The result is that women, more often than men, take an entrepreneurial approach to ministry. They gather communities around themselves via social media, bypassing established institutions altogether. Eventually these women may enter back into the establishment through books and speaking, but they do so on their own terms so that even as women are working outside institutions, they are remaking them in the process.
Another characteristic of the network marketplace is that it offers alternatives to more mainstream products. Just as essential oils offer an alternative to over-the-counter medicine, women’s ministry hubs offer up alternative forms of spirituality, many of which are “Not available in stores!” — or churches, as the case may be. Women leaders become akin to spiritual gurus with spiritual product lines available only through their own network and personae.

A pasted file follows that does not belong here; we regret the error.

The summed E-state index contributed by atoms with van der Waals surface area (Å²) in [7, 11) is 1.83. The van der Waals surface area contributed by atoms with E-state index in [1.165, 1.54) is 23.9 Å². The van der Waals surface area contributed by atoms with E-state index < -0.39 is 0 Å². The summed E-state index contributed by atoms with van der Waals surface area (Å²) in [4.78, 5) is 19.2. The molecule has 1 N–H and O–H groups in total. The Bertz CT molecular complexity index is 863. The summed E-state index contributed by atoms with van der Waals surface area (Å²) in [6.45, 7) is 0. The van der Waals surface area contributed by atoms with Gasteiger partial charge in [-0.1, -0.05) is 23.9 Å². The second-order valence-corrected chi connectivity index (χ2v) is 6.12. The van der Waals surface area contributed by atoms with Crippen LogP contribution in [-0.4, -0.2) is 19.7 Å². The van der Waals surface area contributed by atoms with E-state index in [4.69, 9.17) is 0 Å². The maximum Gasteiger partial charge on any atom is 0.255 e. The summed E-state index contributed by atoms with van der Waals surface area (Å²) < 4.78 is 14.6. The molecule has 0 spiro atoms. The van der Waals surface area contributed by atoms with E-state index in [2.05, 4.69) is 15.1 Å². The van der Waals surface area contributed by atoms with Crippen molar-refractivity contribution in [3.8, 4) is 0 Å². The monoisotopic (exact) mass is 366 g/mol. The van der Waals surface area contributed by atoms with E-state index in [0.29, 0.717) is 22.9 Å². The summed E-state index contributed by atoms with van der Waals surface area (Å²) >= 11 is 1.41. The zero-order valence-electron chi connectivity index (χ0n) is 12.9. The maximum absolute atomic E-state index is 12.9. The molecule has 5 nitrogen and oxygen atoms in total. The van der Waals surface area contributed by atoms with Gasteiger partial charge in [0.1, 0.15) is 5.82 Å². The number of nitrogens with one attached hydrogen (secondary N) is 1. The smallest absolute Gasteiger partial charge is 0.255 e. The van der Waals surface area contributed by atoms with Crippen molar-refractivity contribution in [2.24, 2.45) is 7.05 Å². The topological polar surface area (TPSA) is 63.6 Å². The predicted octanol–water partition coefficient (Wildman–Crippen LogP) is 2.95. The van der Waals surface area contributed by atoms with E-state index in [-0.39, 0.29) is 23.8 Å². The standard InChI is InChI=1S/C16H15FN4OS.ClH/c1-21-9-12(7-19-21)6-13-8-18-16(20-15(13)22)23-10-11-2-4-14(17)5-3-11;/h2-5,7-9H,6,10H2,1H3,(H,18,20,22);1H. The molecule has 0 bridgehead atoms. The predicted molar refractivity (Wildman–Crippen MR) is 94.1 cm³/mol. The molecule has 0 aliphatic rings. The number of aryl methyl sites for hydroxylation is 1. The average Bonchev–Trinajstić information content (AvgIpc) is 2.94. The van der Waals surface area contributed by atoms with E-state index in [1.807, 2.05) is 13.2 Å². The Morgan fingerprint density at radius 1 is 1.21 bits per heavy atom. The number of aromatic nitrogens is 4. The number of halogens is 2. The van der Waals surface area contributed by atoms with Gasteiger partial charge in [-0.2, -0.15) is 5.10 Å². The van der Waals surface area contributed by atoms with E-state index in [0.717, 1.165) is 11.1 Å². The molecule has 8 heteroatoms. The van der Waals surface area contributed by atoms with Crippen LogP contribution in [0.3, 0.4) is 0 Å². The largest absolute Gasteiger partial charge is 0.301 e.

Despite their influence, many of these women are still seen as hobbyists. Just as network marketing struggles to gain credibility in the traditional marketplace, the church often struggles to see women’s entrepreneurial ministry as “real” ministry. While a male pastor with similar clout is seen as an authority in his church, women are dubbed “influencers.”
The nature of female authority also explains why it’s nearly impossible to critique a female leader without evoking concerns of sexism or meanness. When a women’s power is expressed relationally, any criticism of her methodology or teaching will necessarily be relational. Critique cannot help but be seen as a personal attack because her entire methodology is personal.
Just as the institutional church fails to recognize and affirm female power, women sometimes fail to recognize it in themselves. Isolated from institutional ministry, bloggers can feel crushed under the responsibility of supporting and maintaining a religious community by themselves.